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Saturday, January 4, 2014

Pruning Stone Fruit

One of the tips picked up recently was the concept of pruning stone fruit foliage once the fruit has been harvested. This means a Summer not Winter pruning. The advantage is faster healing of the cuts and less chance of infections. The practice is to remove one third of the foliage, fertilise and deep soak. A useful link is Canberra Organic Growers Society and also ABC Gardening Australia  as well WA Department of Agriculture and Food Each of these provides a little extra information to round out the understanding of the art of pruning.

Pruning a few trees in Summer also means that the work load is spread over multiple months and seasons a real bonus in a busy garden schedule.

Many years ago we watched an episode of Gardening Australia which featured a gardener in southern Tasmania. He had pruned all his fruit trees so that the limbs were all about shoulder and head height. This allowed him to harvest the fruit without the use of steps or ladders and as he was in his eighties and living alone it seemed like a worthwhile practice.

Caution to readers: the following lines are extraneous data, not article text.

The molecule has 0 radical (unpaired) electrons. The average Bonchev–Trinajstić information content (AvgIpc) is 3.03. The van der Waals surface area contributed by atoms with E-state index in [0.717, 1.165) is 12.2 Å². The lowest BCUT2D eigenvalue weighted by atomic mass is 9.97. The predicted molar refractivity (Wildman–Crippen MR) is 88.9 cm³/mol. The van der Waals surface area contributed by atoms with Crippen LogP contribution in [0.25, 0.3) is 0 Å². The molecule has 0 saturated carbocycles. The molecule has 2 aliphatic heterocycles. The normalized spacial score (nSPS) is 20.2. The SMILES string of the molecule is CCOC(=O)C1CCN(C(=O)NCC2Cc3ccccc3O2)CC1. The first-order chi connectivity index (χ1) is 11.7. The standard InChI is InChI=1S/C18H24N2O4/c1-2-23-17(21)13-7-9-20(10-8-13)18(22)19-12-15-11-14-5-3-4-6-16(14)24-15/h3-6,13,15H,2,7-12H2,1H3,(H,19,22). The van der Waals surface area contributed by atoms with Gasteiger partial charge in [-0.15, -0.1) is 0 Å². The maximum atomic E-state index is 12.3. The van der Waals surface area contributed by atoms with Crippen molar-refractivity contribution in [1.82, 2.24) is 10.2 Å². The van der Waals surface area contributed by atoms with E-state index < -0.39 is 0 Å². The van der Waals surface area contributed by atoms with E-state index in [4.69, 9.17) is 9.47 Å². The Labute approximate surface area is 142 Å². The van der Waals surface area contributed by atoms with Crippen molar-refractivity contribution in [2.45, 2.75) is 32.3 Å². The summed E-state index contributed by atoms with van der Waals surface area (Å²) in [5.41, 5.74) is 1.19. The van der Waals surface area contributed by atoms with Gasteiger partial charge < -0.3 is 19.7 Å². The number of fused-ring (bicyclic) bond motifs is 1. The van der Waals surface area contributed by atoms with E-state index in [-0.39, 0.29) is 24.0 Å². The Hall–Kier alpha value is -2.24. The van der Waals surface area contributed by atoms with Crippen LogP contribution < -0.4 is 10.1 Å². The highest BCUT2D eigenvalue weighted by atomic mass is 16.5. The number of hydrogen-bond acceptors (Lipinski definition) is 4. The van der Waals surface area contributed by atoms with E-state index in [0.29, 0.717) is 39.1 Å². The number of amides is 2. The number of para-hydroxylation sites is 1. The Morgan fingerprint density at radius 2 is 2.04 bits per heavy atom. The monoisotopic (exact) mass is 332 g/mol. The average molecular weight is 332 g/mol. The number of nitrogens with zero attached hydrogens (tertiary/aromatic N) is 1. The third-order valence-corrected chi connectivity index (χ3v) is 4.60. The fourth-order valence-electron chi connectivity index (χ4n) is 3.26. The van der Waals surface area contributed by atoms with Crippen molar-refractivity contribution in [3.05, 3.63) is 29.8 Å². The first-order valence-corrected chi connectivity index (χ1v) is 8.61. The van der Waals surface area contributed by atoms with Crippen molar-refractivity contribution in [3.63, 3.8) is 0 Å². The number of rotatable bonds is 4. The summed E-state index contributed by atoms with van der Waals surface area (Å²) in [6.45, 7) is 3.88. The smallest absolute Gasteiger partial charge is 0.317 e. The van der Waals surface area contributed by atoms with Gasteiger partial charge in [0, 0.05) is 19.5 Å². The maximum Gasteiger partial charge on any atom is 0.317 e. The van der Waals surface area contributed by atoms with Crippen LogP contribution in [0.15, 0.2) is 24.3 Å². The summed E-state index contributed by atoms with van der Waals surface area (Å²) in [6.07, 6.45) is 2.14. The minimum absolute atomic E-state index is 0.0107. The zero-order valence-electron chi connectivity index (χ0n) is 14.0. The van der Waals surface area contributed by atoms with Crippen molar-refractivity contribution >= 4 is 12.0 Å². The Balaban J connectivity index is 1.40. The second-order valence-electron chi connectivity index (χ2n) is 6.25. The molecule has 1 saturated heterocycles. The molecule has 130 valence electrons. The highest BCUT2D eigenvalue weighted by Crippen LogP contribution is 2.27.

We also try to get the pruning completed in most years with limbs within arms reach. For us attaching Fruit Fly exclusion bags is much faster if both feet are on the ground. Removing them when the fruit is ripe is also much quicker and simpler if you are not climbing up and down a ladder.

Fruit Fly Exclusion bags have worked extremely well for us and the cloth bags have also protected the fruit from birds and bats. The bags are best affixed just after the flower has finished and the small green fruit has just formed. Any later and the Fruit Fly will have already done its bit. It is quite simple to wander about the orchard each day or two with a bucket of bags inspecting the flowering trees and slip on a bag over any newly formed fruit. This gradual process takes away the tediousness of performing the task in one sitting. We keep the knots simple. Just a tightening of the drawstring and a single knot is sufficient. occasionally we will use a bow if the bag is hanging down so that it doesn't slip off.

Removal is not all that difficult. By keeping the knot simple the bags come of with ease. A wheel barrow with a container for the fruit and one for the bags. Making sure the bags have been shaken out to get rid of leaves and spiders they are allowed some time to dry if damp and then stored in a vermin proof container until next year.

And the Ferds have discovered their Christmas present. It took a while to work out how to get in. But once in they are like little kids cavorting in the pool.

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